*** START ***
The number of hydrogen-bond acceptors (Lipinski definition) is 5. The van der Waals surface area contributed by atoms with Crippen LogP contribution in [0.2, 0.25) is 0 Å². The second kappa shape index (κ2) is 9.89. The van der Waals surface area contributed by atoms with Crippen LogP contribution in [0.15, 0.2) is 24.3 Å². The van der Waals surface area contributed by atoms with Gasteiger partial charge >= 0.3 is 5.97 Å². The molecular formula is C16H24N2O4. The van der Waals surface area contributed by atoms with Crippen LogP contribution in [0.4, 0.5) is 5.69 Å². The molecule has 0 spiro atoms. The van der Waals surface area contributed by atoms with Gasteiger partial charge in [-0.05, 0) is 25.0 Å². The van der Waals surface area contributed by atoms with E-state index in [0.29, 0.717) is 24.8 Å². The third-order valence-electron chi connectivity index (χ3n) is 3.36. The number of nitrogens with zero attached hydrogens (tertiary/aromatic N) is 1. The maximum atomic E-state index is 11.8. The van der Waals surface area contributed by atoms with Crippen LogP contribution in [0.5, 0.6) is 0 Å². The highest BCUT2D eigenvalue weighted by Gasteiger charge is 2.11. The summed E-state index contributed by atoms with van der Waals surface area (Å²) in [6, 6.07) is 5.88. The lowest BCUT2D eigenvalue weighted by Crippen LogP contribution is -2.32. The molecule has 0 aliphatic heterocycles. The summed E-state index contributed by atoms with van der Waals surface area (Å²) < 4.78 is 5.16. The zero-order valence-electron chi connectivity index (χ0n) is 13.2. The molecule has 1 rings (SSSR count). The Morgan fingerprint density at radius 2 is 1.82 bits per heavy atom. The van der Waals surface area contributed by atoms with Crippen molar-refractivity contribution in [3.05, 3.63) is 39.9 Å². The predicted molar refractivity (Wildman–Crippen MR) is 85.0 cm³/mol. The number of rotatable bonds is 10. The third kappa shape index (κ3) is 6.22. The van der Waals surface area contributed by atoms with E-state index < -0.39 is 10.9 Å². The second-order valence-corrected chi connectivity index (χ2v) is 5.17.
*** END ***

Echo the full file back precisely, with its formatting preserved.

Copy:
The number of hydrogen-bond acceptors (Lipinski definition) is 5. The van der Waals surface area contributed by atoms with Crippen LogP contribution in [0.2, 0.25) is 0 Å². The second kappa shape index (κ2) is 9.89. The van der Waals surface area contributed by atoms with Crippen LogP contribution in [0.15, 0.2) is 24.3 Å². The van der Waals surface area contributed by atoms with Gasteiger partial charge >= 0.3 is 5.97 Å². The molecular formula is C16H24N2O4. The van der Waals surface area contributed by atoms with Crippen LogP contribution in [0.4, 0.5) is 5.69 Å². The molecule has 0 spiro atoms. The van der Waals surface area contributed by atoms with Gasteiger partial charge in [-0.05, 0) is 25.0 Å². The van der Waals surface area contributed by atoms with E-state index in [0.29, 0.717) is 24.8 Å². The third-order valence-electron chi connectivity index (χ3n) is 3.36. The number of nitrogens with zero attached hydrogens (tertiary/aromatic N) is 1. The maximum atomic E-state index is 11.8. The van der Waals surface area contributed by atoms with Crippen LogP contribution in [0.5, 0.6) is 0 Å². The highest BCUT2D eigenvalue weighted by Gasteiger charge is 2.11. The summed E-state index contributed by atoms with van der Waals surface area (Å²) in [6, 6.07) is 5.88. The lowest BCUT2D eigenvalue weighted by Crippen LogP contribution is -2.32. The molecule has 0 aliphatic heterocycles. The summed E-state index contributed by atoms with van der Waals surface area (Å²) < 4.78 is 5.16. The zero-order valence-electron chi connectivity index (χ0n) is 13.2. The molecule has 1 rings (SSSR count). The Morgan fingerprint density at radius 2 is 1.82 bits per heavy atom. The van der Waals surface area contributed by atoms with Crippen molar-refractivity contribution in [3.05, 3.63) is 39.9 Å². The predicted molar refractivity (Wildman–Crippen MR) is 85.0 cm³/mol. The number of rotatable bonds is 10. The third kappa shape index (κ3) is 6.22. The van der Waals surface area contributed by atoms with E-state index < -0.39 is 10.9 Å². The second-order valence-corrected chi connectivity index (χ2v) is 5.17.